49. Sergio F, Newton I (2003) Occupancy as a measure of territory quality. J Anim Ecol 72:857–865Google Scholar
  50. Shaver GR (2005) Spatial heterogeneity: past, present, and future. In: Lovett GM, Turner MG, Jones CG, Weathers KC (eds) Ecosystem function in heterogeneous landscapes. Springer, New York, pp 443–449Google Scholar
  51. Smolensky NL, Fitzgerald LF (2011) Population variation in dune-dwelling lizards in response to patch size, patch quality, and oil and gas development. Southwest Nat 56:315–324Google Scholar
  52. Sozio G, Mortelliti A, Boccacci F, Ranchelli E, Battisti C, Boitani L (2013) Conservation of species occupying ephemeral and patchy habitats in agricultural landscapes: the case of the Eurasian reed warbler. Landscape Urban Plan 119:9–19Google Scholar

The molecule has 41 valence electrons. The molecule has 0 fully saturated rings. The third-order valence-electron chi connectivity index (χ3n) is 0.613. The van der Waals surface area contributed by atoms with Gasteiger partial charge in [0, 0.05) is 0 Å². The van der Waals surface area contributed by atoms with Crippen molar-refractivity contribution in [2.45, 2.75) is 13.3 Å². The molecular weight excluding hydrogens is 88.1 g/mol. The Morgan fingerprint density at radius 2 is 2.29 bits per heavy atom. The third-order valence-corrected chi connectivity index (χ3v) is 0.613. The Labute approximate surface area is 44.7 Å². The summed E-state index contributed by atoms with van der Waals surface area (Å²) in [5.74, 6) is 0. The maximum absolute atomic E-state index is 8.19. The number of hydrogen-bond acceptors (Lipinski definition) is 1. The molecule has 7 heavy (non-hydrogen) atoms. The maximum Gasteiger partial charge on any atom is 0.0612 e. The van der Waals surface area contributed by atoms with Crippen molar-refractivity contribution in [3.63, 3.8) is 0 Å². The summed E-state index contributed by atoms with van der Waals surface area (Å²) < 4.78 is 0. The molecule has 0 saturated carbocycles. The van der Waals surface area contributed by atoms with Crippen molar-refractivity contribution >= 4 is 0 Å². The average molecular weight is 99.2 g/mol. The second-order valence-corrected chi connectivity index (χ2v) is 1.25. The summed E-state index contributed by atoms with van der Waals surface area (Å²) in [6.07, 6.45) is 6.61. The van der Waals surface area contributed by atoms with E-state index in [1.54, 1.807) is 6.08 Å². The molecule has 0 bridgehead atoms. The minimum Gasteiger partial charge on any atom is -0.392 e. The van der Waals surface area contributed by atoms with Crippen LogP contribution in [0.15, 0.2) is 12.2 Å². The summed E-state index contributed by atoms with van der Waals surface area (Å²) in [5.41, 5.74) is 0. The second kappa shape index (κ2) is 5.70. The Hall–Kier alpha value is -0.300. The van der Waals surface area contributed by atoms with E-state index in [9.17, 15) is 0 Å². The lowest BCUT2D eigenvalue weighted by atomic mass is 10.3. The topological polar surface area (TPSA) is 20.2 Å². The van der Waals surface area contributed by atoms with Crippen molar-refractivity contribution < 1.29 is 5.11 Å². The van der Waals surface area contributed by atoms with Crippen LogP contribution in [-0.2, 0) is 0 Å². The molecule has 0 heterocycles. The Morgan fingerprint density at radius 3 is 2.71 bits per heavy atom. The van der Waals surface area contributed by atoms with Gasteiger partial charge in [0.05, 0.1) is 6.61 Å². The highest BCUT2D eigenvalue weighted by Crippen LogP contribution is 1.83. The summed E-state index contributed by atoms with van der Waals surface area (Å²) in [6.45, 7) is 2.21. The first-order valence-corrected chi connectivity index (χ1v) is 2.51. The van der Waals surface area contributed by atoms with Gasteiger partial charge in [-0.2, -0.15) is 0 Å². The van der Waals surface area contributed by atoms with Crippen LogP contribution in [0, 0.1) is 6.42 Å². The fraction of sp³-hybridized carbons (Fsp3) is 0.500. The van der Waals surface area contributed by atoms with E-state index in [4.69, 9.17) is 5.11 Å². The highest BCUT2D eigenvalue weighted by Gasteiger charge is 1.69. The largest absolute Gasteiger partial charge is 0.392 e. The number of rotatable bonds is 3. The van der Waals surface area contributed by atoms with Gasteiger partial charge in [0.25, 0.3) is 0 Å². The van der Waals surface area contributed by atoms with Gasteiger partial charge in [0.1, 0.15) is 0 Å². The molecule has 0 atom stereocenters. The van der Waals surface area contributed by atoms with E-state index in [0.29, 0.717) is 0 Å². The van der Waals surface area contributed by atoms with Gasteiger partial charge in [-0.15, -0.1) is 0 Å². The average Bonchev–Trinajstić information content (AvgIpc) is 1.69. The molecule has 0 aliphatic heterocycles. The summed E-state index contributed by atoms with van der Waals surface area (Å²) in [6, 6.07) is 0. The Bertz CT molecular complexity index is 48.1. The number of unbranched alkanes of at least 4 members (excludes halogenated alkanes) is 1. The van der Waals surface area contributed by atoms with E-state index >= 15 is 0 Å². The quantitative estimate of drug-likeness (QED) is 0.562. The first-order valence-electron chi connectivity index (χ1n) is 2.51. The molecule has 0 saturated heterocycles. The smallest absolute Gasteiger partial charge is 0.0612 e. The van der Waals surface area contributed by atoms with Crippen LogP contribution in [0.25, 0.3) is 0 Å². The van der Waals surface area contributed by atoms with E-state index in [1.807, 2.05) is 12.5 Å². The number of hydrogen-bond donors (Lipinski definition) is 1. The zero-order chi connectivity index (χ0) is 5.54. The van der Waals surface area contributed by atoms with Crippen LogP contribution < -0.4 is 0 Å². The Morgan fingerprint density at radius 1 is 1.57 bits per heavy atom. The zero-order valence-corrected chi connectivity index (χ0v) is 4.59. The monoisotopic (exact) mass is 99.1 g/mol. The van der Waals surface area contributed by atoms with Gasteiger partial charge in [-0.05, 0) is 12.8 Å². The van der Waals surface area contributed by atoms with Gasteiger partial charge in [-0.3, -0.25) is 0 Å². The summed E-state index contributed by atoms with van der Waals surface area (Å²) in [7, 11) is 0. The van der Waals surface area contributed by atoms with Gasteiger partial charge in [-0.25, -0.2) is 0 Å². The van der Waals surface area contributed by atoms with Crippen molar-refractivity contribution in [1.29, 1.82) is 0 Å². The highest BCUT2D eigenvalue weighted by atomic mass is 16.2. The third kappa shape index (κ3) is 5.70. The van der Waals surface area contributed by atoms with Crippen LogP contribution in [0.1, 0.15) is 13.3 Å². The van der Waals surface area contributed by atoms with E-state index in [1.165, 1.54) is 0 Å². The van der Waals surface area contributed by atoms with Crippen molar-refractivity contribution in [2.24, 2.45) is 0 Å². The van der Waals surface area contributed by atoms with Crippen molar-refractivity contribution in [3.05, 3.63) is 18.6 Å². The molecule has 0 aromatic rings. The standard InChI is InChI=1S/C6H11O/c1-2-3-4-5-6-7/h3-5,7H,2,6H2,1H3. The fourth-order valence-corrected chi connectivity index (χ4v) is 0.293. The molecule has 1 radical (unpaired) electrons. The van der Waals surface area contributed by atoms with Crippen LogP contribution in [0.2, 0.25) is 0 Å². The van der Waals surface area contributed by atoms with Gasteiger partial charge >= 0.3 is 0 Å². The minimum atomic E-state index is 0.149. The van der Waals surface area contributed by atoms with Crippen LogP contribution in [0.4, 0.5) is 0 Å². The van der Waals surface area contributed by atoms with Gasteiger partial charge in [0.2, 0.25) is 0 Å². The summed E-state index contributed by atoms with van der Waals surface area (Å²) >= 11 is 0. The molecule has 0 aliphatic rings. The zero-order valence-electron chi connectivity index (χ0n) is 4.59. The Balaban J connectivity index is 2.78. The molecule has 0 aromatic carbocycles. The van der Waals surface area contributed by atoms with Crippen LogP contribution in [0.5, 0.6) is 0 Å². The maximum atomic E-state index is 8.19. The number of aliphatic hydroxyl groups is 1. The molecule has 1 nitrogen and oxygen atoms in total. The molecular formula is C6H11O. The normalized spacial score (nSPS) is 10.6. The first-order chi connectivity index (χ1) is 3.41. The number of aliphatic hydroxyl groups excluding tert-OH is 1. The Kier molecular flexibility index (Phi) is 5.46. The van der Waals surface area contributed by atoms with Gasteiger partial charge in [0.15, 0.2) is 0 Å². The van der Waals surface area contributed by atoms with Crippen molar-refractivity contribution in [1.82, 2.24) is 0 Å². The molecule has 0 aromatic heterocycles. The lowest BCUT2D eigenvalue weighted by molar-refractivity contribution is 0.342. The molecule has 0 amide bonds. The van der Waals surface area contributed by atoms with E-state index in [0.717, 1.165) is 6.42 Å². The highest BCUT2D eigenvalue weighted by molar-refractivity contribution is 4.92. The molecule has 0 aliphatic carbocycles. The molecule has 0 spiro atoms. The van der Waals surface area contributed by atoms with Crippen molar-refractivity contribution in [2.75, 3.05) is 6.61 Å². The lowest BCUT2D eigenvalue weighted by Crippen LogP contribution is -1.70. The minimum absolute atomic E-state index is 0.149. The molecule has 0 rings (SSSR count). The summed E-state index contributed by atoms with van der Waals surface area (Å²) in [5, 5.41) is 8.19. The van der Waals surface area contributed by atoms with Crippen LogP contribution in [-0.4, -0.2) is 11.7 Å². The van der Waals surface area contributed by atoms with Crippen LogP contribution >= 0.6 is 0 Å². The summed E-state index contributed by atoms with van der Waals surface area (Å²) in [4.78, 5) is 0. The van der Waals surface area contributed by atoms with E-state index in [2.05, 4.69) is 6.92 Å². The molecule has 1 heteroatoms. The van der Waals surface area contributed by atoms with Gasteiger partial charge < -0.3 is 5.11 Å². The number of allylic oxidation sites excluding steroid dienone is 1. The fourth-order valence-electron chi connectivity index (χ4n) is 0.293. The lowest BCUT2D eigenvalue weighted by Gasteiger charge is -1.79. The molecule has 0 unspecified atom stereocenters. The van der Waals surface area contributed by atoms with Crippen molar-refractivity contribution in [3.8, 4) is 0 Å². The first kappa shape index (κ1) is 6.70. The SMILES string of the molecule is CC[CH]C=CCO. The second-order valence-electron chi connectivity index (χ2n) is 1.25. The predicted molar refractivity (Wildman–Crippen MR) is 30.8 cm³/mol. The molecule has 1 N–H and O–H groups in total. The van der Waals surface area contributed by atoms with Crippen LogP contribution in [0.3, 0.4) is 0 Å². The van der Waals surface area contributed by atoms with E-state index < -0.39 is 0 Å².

53. Turner MG (1990) Spatial and temporal analysis of landscape patterns. Landscape Ecol 4:21–30Google Scholar
  54. Turner MG, Chapin FS (2005) Causes and consequences of spatial heterogeneity in ecosystem function. In: Lovett GM, Turner MG, Jones CG, Weathers KC (eds) Ecosystem function in heterogeneous landscapes. Springer, New York, pp 9–30Google Scholar
  55. Walkup DK, Leavitt DJ, Fitzgerald LA (2017) Effects of habitat fragmentation on population structure of dune-dwelling lizards. Ecosphere 8:e01729Google Scholar
  56. Walkup DK, Ryberg WA, Fitzgerald LA, Hibbitts TJ (2018) Occupancy and detection of an endemic habitat specialist, the dunes sagebrush lizard (Sceloporus arenicolus). Herpetol Conserv Biol 13(3):497–506Google Scholar
  57. Webb MH, Terauds A, Tulloch A, Bell P, Stojanovic D, Heinsohn R (2017) The importance of incorporating functional habitats into conservation planning for highly mobile species in dynamic systems. Conserv Biol 31:1018–1028PubMedGoogle Scholar
  58. Wiens JA, Stenseth NC, Van Horne B, Ims RA (1993) Ecological mechanisms and landscape ecology. Oikos 66:369–380Google Scholar